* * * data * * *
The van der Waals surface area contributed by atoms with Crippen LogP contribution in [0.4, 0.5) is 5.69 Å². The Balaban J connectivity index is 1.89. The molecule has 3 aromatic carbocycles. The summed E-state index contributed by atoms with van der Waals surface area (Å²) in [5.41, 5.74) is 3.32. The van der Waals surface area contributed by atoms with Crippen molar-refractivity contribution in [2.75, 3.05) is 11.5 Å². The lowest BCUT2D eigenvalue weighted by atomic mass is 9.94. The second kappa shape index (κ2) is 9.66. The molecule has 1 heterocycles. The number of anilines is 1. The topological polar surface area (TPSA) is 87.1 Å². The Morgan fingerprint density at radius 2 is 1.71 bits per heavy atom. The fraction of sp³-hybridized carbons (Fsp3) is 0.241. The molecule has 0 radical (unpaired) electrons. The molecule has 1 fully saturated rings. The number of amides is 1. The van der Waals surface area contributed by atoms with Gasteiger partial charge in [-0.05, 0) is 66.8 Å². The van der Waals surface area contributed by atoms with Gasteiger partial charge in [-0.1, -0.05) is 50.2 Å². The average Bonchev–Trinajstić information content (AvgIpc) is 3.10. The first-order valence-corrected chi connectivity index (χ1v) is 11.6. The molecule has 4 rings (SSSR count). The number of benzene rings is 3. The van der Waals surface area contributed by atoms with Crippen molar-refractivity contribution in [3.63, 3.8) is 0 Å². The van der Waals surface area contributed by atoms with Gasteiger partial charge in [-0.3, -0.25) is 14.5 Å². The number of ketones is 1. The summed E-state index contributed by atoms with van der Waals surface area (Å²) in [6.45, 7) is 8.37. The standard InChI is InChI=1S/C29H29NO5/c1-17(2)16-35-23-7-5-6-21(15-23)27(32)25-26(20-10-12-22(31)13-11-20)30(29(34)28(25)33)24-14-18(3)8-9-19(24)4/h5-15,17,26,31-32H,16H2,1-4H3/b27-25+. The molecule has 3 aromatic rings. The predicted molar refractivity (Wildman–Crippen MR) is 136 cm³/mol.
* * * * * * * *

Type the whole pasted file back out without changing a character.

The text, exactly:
The van der Waals surface area contributed by atoms with Crippen LogP contribution in [0.4, 0.5) is 5.69 Å². The Balaban J connectivity index is 1.89. The molecule has 3 aromatic carbocycles. The summed E-state index contributed by atoms with van der Waals surface area (Å²) in [5.41, 5.74) is 3.32. The van der Waals surface area contributed by atoms with Crippen molar-refractivity contribution in [2.75, 3.05) is 11.5 Å². The lowest BCUT2D eigenvalue weighted by atomic mass is 9.94. The second kappa shape index (κ2) is 9.66. The molecule has 1 heterocycles. The number of anilines is 1. The topological polar surface area (TPSA) is 87.1 Å². The Morgan fingerprint density at radius 2 is 1.71 bits per heavy atom. The fraction of sp³-hybridized carbons (Fsp3) is 0.241. The molecule has 0 radical (unpaired) electrons. The molecule has 1 fully saturated rings. The number of amides is 1. The van der Waals surface area contributed by atoms with Gasteiger partial charge in [-0.05, 0) is 66.8 Å². The van der Waals surface area contributed by atoms with Gasteiger partial charge in [-0.1, -0.05) is 50.2 Å². The average Bonchev–Trinajstić information content (AvgIpc) is 3.10. The first-order valence-corrected chi connectivity index (χ1v) is 11.6. The molecule has 4 rings (SSSR count). The number of benzene rings is 3. The van der Waals surface area contributed by atoms with Crippen molar-refractivity contribution in [3.63, 3.8) is 0 Å². The van der Waals surface area contributed by atoms with Gasteiger partial charge in [-0.3, -0.25) is 14.5 Å². The number of ketones is 1. The summed E-state index contributed by atoms with van der Waals surface area (Å²) in [6.45, 7) is 8.37. The standard InChI is InChI=1S/C29H29NO5/c1-17(2)16-35-23-7-5-6-21(15-23)27(32)25-26(20-10-12-22(31)13-11-20)30(29(34)28(25)33)24-14-18(3)8-9-19(24)4/h5-15,17,26,31-32H,16H2,1-4H3/b27-25+. The molecule has 3 aromatic rings. The predicted molar refractivity (Wildman–Crippen MR) is 136 cm³/mol.